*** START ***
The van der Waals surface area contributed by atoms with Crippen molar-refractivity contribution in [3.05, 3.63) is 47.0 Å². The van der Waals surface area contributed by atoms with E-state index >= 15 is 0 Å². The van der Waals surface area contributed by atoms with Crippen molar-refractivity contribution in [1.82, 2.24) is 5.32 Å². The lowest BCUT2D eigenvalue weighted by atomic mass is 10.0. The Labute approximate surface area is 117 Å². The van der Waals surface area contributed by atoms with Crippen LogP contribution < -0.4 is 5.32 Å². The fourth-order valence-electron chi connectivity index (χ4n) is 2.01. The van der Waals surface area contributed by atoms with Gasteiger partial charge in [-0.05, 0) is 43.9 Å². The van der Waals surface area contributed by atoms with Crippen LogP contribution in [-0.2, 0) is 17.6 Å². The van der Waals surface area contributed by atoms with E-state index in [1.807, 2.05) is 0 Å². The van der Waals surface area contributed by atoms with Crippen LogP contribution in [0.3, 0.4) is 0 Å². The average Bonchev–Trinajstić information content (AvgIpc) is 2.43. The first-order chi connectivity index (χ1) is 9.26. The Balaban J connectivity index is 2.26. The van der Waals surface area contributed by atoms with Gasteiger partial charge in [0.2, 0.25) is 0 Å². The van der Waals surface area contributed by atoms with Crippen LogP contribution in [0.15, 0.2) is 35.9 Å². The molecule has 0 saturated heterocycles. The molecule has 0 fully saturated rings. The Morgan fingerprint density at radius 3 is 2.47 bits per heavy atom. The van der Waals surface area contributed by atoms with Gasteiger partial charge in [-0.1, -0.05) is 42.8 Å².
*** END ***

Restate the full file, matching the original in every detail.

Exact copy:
The van der Waals surface area contributed by atoms with Crippen molar-refractivity contribution in [3.05, 3.63) is 47.0 Å². The van der Waals surface area contributed by atoms with E-state index >= 15 is 0 Å². The van der Waals surface area contributed by atoms with Crippen molar-refractivity contribution in [1.82, 2.24) is 5.32 Å². The lowest BCUT2D eigenvalue weighted by atomic mass is 10.0. The Labute approximate surface area is 117 Å². The van der Waals surface area contributed by atoms with Crippen LogP contribution < -0.4 is 5.32 Å². The fourth-order valence-electron chi connectivity index (χ4n) is 2.01. The van der Waals surface area contributed by atoms with Gasteiger partial charge in [-0.05, 0) is 43.9 Å². The van der Waals surface area contributed by atoms with Crippen LogP contribution in [-0.2, 0) is 17.6 Å². The van der Waals surface area contributed by atoms with E-state index in [1.807, 2.05) is 0 Å². The van der Waals surface area contributed by atoms with Crippen LogP contribution in [0.3, 0.4) is 0 Å². The average Bonchev–Trinajstić information content (AvgIpc) is 2.43. The first-order chi connectivity index (χ1) is 9.26. The Balaban J connectivity index is 2.26. The van der Waals surface area contributed by atoms with Gasteiger partial charge in [0.2, 0.25) is 0 Å². The van der Waals surface area contributed by atoms with Crippen LogP contribution in [0.15, 0.2) is 35.9 Å². The molecule has 0 saturated heterocycles. The molecule has 0 fully saturated rings. The Morgan fingerprint density at radius 3 is 2.47 bits per heavy atom. The van der Waals surface area contributed by atoms with Gasteiger partial charge in [-0.1, -0.05) is 42.8 Å².